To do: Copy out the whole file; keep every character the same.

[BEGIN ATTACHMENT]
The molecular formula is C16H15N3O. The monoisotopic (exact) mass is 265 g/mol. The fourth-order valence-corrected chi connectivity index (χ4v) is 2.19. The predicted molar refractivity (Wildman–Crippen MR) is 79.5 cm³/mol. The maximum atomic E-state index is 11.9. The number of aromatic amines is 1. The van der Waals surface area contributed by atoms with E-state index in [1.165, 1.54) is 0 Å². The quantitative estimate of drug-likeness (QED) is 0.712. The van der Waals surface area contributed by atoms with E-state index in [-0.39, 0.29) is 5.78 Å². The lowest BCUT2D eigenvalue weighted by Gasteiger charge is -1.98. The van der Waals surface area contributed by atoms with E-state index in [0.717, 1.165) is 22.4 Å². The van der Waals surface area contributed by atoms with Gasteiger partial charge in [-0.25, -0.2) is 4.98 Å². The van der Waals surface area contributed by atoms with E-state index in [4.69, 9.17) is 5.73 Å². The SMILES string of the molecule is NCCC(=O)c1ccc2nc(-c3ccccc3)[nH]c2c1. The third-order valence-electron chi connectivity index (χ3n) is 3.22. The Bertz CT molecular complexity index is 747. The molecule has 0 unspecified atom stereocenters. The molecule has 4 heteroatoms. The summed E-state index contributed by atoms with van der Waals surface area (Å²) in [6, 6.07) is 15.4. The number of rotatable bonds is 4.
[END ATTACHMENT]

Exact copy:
The molecular formula is C16H15N3O. The monoisotopic (exact) mass is 265 g/mol. The fourth-order valence-corrected chi connectivity index (χ4v) is 2.19. The predicted molar refractivity (Wildman–Crippen MR) is 79.5 cm³/mol. The maximum atomic E-state index is 11.9. The number of aromatic amines is 1. The van der Waals surface area contributed by atoms with E-state index in [1.165, 1.54) is 0 Å². The quantitative estimate of drug-likeness (QED) is 0.712. The van der Waals surface area contributed by atoms with E-state index in [-0.39, 0.29) is 5.78 Å². The lowest BCUT2D eigenvalue weighted by Gasteiger charge is -1.98. The van der Waals surface area contributed by atoms with E-state index in [0.717, 1.165) is 22.4 Å². The van der Waals surface area contributed by atoms with Gasteiger partial charge in [-0.25, -0.2) is 4.98 Å². The van der Waals surface area contributed by atoms with E-state index in [4.69, 9.17) is 5.73 Å². The SMILES string of the molecule is NCCC(=O)c1ccc2nc(-c3ccccc3)[nH]c2c1. The third-order valence-electron chi connectivity index (χ3n) is 3.22. The Bertz CT molecular complexity index is 747. The molecule has 0 unspecified atom stereocenters. The molecule has 4 heteroatoms. The summed E-state index contributed by atoms with van der Waals surface area (Å²) in [6, 6.07) is 15.4. The number of rotatable bonds is 4.